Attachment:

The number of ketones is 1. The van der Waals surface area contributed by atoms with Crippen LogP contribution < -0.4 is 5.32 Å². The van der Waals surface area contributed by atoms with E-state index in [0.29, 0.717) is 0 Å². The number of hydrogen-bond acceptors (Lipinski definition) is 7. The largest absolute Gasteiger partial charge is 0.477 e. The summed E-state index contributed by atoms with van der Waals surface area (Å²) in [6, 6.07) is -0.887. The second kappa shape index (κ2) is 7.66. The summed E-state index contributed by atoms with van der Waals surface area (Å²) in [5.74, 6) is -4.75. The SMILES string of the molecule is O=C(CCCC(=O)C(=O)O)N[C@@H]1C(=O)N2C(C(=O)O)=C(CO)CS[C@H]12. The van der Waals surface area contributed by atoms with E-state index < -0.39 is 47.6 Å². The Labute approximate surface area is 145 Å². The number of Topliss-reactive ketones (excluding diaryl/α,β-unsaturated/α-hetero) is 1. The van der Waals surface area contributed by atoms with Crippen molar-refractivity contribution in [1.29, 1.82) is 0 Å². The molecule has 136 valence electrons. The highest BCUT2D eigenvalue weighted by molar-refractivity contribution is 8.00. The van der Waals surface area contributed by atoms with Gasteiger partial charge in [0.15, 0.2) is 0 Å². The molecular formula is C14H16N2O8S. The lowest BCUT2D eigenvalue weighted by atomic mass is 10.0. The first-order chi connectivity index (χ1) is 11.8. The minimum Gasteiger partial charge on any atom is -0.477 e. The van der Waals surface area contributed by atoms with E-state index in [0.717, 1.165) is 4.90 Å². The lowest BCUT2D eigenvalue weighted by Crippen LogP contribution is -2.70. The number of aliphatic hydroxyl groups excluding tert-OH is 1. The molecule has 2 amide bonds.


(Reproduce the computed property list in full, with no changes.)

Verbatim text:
The number of ketones is 1. The van der Waals surface area contributed by atoms with Crippen LogP contribution < -0.4 is 5.32 Å². The van der Waals surface area contributed by atoms with E-state index in [0.29, 0.717) is 0 Å². The number of hydrogen-bond acceptors (Lipinski definition) is 7. The largest absolute Gasteiger partial charge is 0.477 e. The summed E-state index contributed by atoms with van der Waals surface area (Å²) in [6, 6.07) is -0.887. The second kappa shape index (κ2) is 7.66. The summed E-state index contributed by atoms with van der Waals surface area (Å²) in [5.74, 6) is -4.75. The SMILES string of the molecule is O=C(CCCC(=O)C(=O)O)N[C@@H]1C(=O)N2C(C(=O)O)=C(CO)CS[C@H]12. The van der Waals surface area contributed by atoms with E-state index < -0.39 is 47.6 Å². The Labute approximate surface area is 145 Å². The number of Topliss-reactive ketones (excluding diaryl/α,β-unsaturated/α-hetero) is 1. The van der Waals surface area contributed by atoms with Crippen molar-refractivity contribution in [1.29, 1.82) is 0 Å². The molecule has 136 valence electrons. The highest BCUT2D eigenvalue weighted by molar-refractivity contribution is 8.00. The van der Waals surface area contributed by atoms with Gasteiger partial charge in [0.15, 0.2) is 0 Å². The molecular formula is C14H16N2O8S. The lowest BCUT2D eigenvalue weighted by atomic mass is 10.0. The first-order chi connectivity index (χ1) is 11.8. The minimum Gasteiger partial charge on any atom is -0.477 e. The van der Waals surface area contributed by atoms with E-state index in [0.717, 1.165) is 4.90 Å². The lowest BCUT2D eigenvalue weighted by Crippen LogP contribution is -2.70. The number of aliphatic hydroxyl groups excluding tert-OH is 1. The molecule has 2 amide bonds.